Researchers tested 176 police officers, mostly white males, average age 37, in large urban areas, to determine their levels of two distinct types of bias — prejudice and unconscious dehumanization of black people by comparing them to apes. To test for prejudice, researchers had officers complete a widely used psychological questionnaire with statements such as “It is likely that blacks will bring violence to neighborhoods when they move in.” To determine officers’ dehumanization of blacks, the researchers gave them a psychological task in which they paired blacks and whites with large cats, such as lions, or with apes. Researchers reviewed police officers’ personnel records to determine use of force while on duty and found that those who dehumanized blacks were more likely to have used force against a black child in custody than officers who did not dehumanize blacks. The study described use of force as takedown or wrist lock; kicking or punching; striking with a blunt object; using a police dog, restraints or hobbling; or using tear gas, electric shock or killing. Only dehumanization and not police officers’ prejudice against blacks — conscious or not — was linked to violent encounters with black children in custody, according to the study.

A: Participants’ average age estimation accuracy for child suspects of different race. B: Participants’ average culpability rating for child suspects of different races. Error bars represent standard errors. From the study [open access].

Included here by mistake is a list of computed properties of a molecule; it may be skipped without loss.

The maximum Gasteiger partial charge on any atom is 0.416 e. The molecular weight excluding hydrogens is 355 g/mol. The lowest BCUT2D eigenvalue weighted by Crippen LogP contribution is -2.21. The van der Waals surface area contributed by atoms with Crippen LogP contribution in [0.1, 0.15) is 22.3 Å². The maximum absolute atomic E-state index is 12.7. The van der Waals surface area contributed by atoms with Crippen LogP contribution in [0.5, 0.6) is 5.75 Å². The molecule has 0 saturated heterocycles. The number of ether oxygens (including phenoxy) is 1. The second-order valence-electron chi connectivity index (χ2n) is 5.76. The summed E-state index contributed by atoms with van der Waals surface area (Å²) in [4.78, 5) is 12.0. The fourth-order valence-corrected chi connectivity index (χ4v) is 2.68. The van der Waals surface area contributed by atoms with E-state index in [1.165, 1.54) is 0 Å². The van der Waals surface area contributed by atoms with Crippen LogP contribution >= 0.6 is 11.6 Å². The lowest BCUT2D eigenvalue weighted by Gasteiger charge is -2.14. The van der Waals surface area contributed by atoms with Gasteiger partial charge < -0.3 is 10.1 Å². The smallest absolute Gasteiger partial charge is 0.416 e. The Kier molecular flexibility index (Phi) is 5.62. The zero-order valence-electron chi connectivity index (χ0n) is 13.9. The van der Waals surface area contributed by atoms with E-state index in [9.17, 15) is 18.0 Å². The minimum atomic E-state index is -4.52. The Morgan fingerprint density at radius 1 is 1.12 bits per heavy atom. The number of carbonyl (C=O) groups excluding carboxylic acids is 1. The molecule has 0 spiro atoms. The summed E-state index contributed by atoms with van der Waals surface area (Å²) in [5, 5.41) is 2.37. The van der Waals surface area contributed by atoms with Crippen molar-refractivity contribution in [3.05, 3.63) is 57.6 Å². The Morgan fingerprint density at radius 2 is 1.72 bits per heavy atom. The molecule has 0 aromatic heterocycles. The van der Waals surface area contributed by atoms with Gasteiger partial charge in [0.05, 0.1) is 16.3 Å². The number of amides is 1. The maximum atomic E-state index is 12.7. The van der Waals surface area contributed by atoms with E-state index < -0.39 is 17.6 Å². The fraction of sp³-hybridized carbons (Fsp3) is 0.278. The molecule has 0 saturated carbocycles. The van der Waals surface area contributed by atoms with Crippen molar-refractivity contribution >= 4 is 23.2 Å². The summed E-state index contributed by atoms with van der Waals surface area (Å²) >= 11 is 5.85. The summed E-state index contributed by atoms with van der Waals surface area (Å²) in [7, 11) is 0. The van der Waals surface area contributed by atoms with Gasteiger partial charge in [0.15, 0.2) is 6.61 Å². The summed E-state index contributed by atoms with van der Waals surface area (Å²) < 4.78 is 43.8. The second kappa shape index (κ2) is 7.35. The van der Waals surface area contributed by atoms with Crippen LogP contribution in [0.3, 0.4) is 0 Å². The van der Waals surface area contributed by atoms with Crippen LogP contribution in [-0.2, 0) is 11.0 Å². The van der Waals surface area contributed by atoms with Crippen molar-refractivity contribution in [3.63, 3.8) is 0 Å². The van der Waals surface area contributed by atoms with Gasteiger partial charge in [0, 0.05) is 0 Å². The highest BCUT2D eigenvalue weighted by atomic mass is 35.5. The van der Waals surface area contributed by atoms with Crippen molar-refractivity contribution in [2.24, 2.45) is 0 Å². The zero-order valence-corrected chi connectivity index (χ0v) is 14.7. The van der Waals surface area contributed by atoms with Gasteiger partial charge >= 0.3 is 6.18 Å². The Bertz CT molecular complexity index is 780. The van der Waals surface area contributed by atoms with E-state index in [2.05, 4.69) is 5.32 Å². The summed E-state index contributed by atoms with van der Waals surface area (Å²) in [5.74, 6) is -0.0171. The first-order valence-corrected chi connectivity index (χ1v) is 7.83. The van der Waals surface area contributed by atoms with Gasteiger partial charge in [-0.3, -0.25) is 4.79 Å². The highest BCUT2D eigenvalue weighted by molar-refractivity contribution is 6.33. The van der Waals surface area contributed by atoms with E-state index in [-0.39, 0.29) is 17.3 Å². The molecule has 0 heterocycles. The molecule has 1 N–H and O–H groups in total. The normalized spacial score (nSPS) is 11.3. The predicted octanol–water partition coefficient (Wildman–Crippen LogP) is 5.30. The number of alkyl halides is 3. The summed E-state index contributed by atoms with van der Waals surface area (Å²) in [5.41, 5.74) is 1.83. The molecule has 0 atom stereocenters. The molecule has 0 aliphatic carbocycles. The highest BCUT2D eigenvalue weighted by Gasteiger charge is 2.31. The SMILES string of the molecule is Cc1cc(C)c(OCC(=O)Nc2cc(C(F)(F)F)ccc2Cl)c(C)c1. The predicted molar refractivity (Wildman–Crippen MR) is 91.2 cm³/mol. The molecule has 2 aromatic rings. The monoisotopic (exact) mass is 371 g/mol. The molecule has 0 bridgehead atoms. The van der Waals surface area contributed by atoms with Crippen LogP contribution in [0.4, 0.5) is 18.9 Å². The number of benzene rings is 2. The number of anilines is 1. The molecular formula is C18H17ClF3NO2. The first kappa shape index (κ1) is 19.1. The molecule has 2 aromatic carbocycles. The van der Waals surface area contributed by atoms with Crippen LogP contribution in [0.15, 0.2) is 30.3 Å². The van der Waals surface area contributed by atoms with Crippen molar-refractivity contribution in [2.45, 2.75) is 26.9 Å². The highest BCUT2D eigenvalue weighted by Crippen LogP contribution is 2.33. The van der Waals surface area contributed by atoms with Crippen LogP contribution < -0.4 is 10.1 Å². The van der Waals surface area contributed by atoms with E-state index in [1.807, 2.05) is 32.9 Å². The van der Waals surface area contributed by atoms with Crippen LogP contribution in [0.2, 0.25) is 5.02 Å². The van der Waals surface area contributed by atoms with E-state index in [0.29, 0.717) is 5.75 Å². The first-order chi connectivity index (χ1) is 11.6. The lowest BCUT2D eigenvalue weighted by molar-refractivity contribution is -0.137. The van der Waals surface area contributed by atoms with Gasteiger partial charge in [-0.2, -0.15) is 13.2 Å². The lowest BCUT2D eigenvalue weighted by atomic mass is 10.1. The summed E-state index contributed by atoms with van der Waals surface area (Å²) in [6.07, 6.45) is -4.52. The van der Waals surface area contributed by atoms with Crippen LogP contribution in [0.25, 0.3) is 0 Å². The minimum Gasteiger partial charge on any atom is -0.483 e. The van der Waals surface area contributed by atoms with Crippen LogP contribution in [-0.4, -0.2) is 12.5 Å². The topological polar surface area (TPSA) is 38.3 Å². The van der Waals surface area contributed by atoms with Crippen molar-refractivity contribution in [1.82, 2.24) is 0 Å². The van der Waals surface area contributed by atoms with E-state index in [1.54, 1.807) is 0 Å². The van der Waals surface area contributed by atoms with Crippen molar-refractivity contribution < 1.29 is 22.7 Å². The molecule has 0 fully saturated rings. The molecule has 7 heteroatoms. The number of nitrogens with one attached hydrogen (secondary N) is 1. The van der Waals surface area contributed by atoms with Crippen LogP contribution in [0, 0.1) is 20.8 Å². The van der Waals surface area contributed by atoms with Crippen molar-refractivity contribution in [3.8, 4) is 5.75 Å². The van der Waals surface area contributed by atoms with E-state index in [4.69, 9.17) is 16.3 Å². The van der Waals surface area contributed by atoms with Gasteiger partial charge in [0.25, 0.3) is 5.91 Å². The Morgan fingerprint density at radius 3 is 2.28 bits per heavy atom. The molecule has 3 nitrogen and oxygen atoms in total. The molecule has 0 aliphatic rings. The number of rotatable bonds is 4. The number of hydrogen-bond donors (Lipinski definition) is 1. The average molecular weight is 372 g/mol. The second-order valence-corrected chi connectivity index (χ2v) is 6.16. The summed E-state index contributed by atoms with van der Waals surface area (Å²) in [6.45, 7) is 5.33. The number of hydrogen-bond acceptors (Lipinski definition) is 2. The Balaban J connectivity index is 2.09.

Click on the image to enlarge.

The authors noted that police officers’ unconscious dehumanization of blacks could have been the result of negative interactions with black children, rather than the cause of using force with black children. “We found evidence that overestimating age and culpability based on racial differences was linked to dehumanizing stereotypes, but future research should try to clarify the relationship between dehumanization and racial disparities in police use of force,” Goff said.

The study also involved 264 mostly white, female undergraduate students from large public U.S. universities. In one experiment, students rated the innocence of people ranging from infants to 25-year-olds who were black, white or an unidentified race. The students judged children up to 9 years old as equally innocent regardless of race, but considered black children significantly less innocent than other children in every age group beginning at age 10, the researchers found.

The students were also shown photographs alongside descriptions of various crimes and asked to assess the age and innocence of white, black or Latino boys ages 10 to 17. The students overestimated the age of blacks by an average of 4.5 years and found them more culpable than whites or Latinos, particularly when the boys were matched with serious crimes, the study found. Researchers used questionnaires to assess the participants’ prejudice and dehumanization of blacks. They found that participants who implicitly associated blacks with apes thought the black children were older and less innocent.